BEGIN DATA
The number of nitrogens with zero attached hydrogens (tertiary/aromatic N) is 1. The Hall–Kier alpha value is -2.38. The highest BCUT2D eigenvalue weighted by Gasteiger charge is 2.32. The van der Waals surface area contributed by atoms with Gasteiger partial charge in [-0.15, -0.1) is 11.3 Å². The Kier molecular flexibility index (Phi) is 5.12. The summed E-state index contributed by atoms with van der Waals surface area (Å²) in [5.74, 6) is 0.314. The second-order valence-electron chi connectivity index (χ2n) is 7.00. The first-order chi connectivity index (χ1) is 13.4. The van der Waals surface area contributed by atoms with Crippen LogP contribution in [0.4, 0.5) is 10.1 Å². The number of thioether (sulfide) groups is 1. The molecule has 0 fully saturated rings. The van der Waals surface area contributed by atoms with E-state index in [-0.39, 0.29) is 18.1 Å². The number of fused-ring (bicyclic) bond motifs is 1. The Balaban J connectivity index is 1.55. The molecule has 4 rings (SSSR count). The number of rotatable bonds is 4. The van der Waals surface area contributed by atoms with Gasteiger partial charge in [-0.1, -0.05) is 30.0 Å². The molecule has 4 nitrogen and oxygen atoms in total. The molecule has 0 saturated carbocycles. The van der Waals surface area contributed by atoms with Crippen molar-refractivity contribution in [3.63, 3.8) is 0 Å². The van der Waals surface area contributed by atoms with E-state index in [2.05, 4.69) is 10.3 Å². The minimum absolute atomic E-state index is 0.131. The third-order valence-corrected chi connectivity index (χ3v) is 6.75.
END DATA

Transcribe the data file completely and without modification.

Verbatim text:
The number of nitrogens with zero attached hydrogens (tertiary/aromatic N) is 1. The Hall–Kier alpha value is -2.38. The highest BCUT2D eigenvalue weighted by Gasteiger charge is 2.32. The van der Waals surface area contributed by atoms with Gasteiger partial charge in [-0.15, -0.1) is 11.3 Å². The Kier molecular flexibility index (Phi) is 5.12. The summed E-state index contributed by atoms with van der Waals surface area (Å²) in [5.74, 6) is 0.314. The second-order valence-electron chi connectivity index (χ2n) is 7.00. The first-order chi connectivity index (χ1) is 13.4. The van der Waals surface area contributed by atoms with Crippen LogP contribution in [0.4, 0.5) is 10.1 Å². The number of thioether (sulfide) groups is 1. The molecule has 0 fully saturated rings. The van der Waals surface area contributed by atoms with E-state index in [-0.39, 0.29) is 18.1 Å². The number of fused-ring (bicyclic) bond motifs is 1. The Balaban J connectivity index is 1.55. The molecule has 4 rings (SSSR count). The number of rotatable bonds is 4. The van der Waals surface area contributed by atoms with Gasteiger partial charge in [-0.1, -0.05) is 30.0 Å². The molecule has 4 nitrogen and oxygen atoms in total. The molecule has 0 saturated carbocycles. The van der Waals surface area contributed by atoms with Crippen molar-refractivity contribution in [3.63, 3.8) is 0 Å². The van der Waals surface area contributed by atoms with E-state index in [2.05, 4.69) is 10.3 Å². The minimum absolute atomic E-state index is 0.131. The third-order valence-corrected chi connectivity index (χ3v) is 6.75.